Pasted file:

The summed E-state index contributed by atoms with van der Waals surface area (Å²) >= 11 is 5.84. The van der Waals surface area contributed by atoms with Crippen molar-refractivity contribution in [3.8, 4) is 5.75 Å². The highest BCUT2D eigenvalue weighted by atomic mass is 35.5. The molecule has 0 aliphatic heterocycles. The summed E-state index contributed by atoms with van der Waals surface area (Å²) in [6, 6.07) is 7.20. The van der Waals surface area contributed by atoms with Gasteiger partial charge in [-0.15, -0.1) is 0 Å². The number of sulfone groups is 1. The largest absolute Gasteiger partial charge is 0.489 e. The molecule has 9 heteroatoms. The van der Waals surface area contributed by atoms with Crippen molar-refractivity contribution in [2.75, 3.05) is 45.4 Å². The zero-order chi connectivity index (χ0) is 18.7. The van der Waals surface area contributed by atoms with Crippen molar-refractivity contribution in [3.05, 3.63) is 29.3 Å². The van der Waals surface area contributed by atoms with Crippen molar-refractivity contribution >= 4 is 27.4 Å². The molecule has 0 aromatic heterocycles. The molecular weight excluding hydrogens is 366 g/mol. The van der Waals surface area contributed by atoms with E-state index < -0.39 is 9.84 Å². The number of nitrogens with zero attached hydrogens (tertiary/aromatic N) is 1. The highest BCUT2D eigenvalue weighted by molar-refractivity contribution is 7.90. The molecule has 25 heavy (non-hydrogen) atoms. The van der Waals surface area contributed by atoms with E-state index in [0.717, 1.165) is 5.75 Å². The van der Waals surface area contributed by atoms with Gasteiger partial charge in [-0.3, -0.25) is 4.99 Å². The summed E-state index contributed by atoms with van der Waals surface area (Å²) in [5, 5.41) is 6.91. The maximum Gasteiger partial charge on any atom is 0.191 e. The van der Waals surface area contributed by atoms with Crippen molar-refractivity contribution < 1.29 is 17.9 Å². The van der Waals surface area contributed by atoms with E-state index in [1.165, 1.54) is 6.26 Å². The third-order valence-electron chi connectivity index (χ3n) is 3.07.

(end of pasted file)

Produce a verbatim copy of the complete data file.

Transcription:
The summed E-state index contributed by atoms with van der Waals surface area (Å²) >= 11 is 5.84. The van der Waals surface area contributed by atoms with Crippen molar-refractivity contribution in [3.8, 4) is 5.75 Å². The highest BCUT2D eigenvalue weighted by atomic mass is 35.5. The molecule has 0 aliphatic heterocycles. The summed E-state index contributed by atoms with van der Waals surface area (Å²) in [6, 6.07) is 7.20. The van der Waals surface area contributed by atoms with Gasteiger partial charge in [-0.15, -0.1) is 0 Å². The number of sulfone groups is 1. The largest absolute Gasteiger partial charge is 0.489 e. The molecule has 9 heteroatoms. The van der Waals surface area contributed by atoms with Crippen molar-refractivity contribution in [2.75, 3.05) is 45.4 Å². The zero-order chi connectivity index (χ0) is 18.7. The van der Waals surface area contributed by atoms with Crippen molar-refractivity contribution in [3.05, 3.63) is 29.3 Å². The van der Waals surface area contributed by atoms with Crippen molar-refractivity contribution >= 4 is 27.4 Å². The molecule has 0 aromatic heterocycles. The molecular weight excluding hydrogens is 366 g/mol. The van der Waals surface area contributed by atoms with E-state index < -0.39 is 9.84 Å². The number of nitrogens with zero attached hydrogens (tertiary/aromatic N) is 1. The highest BCUT2D eigenvalue weighted by molar-refractivity contribution is 7.90. The molecule has 25 heavy (non-hydrogen) atoms. The van der Waals surface area contributed by atoms with E-state index in [0.717, 1.165) is 5.75 Å². The van der Waals surface area contributed by atoms with Gasteiger partial charge in [-0.3, -0.25) is 4.99 Å². The summed E-state index contributed by atoms with van der Waals surface area (Å²) in [5, 5.41) is 6.91. The maximum Gasteiger partial charge on any atom is 0.191 e. The van der Waals surface area contributed by atoms with Crippen molar-refractivity contribution < 1.29 is 17.9 Å². The van der Waals surface area contributed by atoms with E-state index in [1.165, 1.54) is 6.26 Å². The third-order valence-electron chi connectivity index (χ3n) is 3.07.